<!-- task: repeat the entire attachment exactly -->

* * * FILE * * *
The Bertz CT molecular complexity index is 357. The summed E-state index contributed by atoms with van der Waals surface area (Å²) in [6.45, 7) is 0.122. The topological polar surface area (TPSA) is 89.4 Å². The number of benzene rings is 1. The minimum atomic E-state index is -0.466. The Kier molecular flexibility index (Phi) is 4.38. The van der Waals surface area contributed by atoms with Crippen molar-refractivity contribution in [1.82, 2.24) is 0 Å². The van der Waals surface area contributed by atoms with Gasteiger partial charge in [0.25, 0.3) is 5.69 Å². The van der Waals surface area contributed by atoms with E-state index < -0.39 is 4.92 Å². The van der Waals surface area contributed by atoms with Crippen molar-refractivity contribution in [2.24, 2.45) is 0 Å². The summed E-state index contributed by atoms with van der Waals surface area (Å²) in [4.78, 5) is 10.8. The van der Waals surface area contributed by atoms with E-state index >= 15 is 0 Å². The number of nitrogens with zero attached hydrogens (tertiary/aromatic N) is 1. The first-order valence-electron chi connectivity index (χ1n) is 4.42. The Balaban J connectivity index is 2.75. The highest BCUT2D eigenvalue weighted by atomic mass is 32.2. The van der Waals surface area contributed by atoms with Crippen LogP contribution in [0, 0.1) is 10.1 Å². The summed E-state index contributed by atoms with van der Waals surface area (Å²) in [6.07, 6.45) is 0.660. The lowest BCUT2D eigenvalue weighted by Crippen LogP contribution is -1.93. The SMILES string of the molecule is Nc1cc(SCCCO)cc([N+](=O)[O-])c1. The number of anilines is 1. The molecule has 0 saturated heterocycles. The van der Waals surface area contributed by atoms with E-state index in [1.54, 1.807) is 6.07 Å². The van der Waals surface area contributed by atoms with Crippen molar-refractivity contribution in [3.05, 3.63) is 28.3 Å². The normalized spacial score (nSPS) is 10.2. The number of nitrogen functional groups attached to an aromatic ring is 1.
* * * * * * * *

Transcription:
The Bertz CT molecular complexity index is 357. The summed E-state index contributed by atoms with van der Waals surface area (Å²) in [6.45, 7) is 0.122. The topological polar surface area (TPSA) is 89.4 Å². The number of benzene rings is 1. The minimum atomic E-state index is -0.466. The Kier molecular flexibility index (Phi) is 4.38. The van der Waals surface area contributed by atoms with Crippen molar-refractivity contribution in [1.82, 2.24) is 0 Å². The van der Waals surface area contributed by atoms with Gasteiger partial charge in [0.25, 0.3) is 5.69 Å². The van der Waals surface area contributed by atoms with E-state index < -0.39 is 4.92 Å². The van der Waals surface area contributed by atoms with Crippen molar-refractivity contribution in [2.24, 2.45) is 0 Å². The summed E-state index contributed by atoms with van der Waals surface area (Å²) in [4.78, 5) is 10.8. The van der Waals surface area contributed by atoms with E-state index >= 15 is 0 Å². The number of nitrogens with zero attached hydrogens (tertiary/aromatic N) is 1. The first-order valence-electron chi connectivity index (χ1n) is 4.42. The Balaban J connectivity index is 2.75. The highest BCUT2D eigenvalue weighted by atomic mass is 32.2. The van der Waals surface area contributed by atoms with Crippen LogP contribution in [0, 0.1) is 10.1 Å². The summed E-state index contributed by atoms with van der Waals surface area (Å²) in [6.07, 6.45) is 0.660. The lowest BCUT2D eigenvalue weighted by Crippen LogP contribution is -1.93. The SMILES string of the molecule is Nc1cc(SCCCO)cc([N+](=O)[O-])c1. The number of anilines is 1. The molecule has 0 saturated heterocycles. The van der Waals surface area contributed by atoms with E-state index in [1.54, 1.807) is 6.07 Å². The van der Waals surface area contributed by atoms with Crippen molar-refractivity contribution in [3.05, 3.63) is 28.3 Å². The normalized spacial score (nSPS) is 10.2. The number of nitrogen functional groups attached to an aromatic ring is 1.